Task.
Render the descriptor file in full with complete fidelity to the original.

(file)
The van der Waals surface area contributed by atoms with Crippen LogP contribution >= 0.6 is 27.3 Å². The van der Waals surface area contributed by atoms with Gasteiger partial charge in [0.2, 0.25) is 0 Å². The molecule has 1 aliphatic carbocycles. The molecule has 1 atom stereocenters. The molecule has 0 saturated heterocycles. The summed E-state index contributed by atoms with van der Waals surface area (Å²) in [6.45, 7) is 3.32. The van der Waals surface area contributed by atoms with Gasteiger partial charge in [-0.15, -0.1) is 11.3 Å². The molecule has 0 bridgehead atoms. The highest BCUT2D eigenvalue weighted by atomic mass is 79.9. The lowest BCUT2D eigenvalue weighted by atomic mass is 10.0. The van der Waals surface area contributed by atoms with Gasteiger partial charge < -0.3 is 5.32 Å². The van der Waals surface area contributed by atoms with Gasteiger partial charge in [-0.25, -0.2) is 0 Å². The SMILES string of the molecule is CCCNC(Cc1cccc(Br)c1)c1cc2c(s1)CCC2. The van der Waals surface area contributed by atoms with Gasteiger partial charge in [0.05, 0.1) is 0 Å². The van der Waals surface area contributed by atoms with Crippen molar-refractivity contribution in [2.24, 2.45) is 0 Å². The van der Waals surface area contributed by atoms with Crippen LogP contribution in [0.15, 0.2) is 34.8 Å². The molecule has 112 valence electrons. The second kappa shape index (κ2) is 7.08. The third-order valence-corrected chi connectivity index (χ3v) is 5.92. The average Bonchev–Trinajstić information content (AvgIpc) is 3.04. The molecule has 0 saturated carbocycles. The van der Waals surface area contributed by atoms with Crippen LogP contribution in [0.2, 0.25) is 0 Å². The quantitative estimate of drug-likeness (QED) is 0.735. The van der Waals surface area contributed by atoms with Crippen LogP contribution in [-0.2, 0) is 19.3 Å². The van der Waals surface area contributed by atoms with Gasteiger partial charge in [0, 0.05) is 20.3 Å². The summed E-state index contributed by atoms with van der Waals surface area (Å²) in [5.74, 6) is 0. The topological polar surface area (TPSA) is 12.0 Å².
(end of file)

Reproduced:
The van der Waals surface area contributed by atoms with Crippen LogP contribution >= 0.6 is 27.3 Å². The van der Waals surface area contributed by atoms with Gasteiger partial charge in [0.2, 0.25) is 0 Å². The molecule has 1 aliphatic carbocycles. The molecule has 1 atom stereocenters. The molecule has 0 saturated heterocycles. The summed E-state index contributed by atoms with van der Waals surface area (Å²) in [6.45, 7) is 3.32. The van der Waals surface area contributed by atoms with Gasteiger partial charge in [-0.15, -0.1) is 11.3 Å². The molecule has 0 bridgehead atoms. The highest BCUT2D eigenvalue weighted by atomic mass is 79.9. The lowest BCUT2D eigenvalue weighted by atomic mass is 10.0. The van der Waals surface area contributed by atoms with Gasteiger partial charge < -0.3 is 5.32 Å². The van der Waals surface area contributed by atoms with Gasteiger partial charge in [-0.25, -0.2) is 0 Å². The SMILES string of the molecule is CCCNC(Cc1cccc(Br)c1)c1cc2c(s1)CCC2. The van der Waals surface area contributed by atoms with Gasteiger partial charge in [0.05, 0.1) is 0 Å². The van der Waals surface area contributed by atoms with Crippen molar-refractivity contribution in [2.24, 2.45) is 0 Å². The van der Waals surface area contributed by atoms with Crippen LogP contribution in [0.15, 0.2) is 34.8 Å². The molecule has 112 valence electrons. The second kappa shape index (κ2) is 7.08. The third-order valence-corrected chi connectivity index (χ3v) is 5.92. The average Bonchev–Trinajstić information content (AvgIpc) is 3.04. The molecule has 0 saturated carbocycles. The van der Waals surface area contributed by atoms with Crippen LogP contribution in [0.2, 0.25) is 0 Å². The quantitative estimate of drug-likeness (QED) is 0.735. The van der Waals surface area contributed by atoms with Crippen LogP contribution in [-0.2, 0) is 19.3 Å². The van der Waals surface area contributed by atoms with Gasteiger partial charge in [0, 0.05) is 20.3 Å². The summed E-state index contributed by atoms with van der Waals surface area (Å²) in [5.74, 6) is 0. The topological polar surface area (TPSA) is 12.0 Å².